Thursday, April 9, 2015

Antibodies show promise in suppressing HIV

Scimex: A new generation of potent antibodies are showing promise in the fight against HIV. US and German researchers have found that 'broadly neutralising antibodies' can substantially reduce the amount of virus present in a patient's blood and keep it down for 28 days, bringing fresh optimism to the field of HIV immunotherapy.

A potent human immunodeficiency virus (HIV)-1-specific antibody can suppress HIV for 28 days, a small clinical trial in Nature this week indicates.
HIV-1 immunotherapy — whereby patients are infused with virus-fighting antibodies — initially proved ineffective in preclinical and clinical settings. However, a new generation of more potent broadly neutralizing antibodies to HIV-1 have been shown to prevent infection and suppress the virus in studies in humanized mice and non-human primates, although their potential for human HIV-1 immunotherapy has not been evaluated.

Michel Nussenzweig and colleagues show that the broadly neutralizing anti-CD4 binding site antibody 3BNC117 is generally safe and well tolerated in a dose-escalation phase I clinical trial of 12 uninfected and 17 HIV-1-infected individuals. They report that the antibody reduced the amount of HIV-1 in the blood (viral load) of infected individuals for 28 days.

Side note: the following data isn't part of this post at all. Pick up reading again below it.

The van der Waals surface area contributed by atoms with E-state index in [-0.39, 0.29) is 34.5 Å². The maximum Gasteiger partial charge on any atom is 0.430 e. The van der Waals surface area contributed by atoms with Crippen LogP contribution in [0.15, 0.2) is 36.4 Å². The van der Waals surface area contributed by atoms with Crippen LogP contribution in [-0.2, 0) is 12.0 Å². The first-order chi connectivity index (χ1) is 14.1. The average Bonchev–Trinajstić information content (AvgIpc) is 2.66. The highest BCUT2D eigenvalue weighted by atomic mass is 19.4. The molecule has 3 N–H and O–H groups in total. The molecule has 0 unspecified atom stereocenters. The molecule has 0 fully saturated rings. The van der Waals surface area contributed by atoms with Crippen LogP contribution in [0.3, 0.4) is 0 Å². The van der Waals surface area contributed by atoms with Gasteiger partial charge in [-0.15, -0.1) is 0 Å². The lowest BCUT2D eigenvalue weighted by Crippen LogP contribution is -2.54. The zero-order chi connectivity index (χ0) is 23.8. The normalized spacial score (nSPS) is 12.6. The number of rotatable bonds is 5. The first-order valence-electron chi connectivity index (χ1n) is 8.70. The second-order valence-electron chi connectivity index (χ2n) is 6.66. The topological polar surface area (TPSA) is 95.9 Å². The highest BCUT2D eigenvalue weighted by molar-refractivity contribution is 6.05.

The study suggests that 3BNC117 is safe and can suppress HIV-1 in humans, although the authors caution that treatment with the antibody alone is insufficient to control infection and that antibody–drug or antibody–antibody combinations will be required for complete viraemic control. They conclude that antibody-mediated immunotherapy, which, unlike currently available drugs, engages host immunity directly, should be further explored as an approach to HIV-1 prevention, therapy and cure.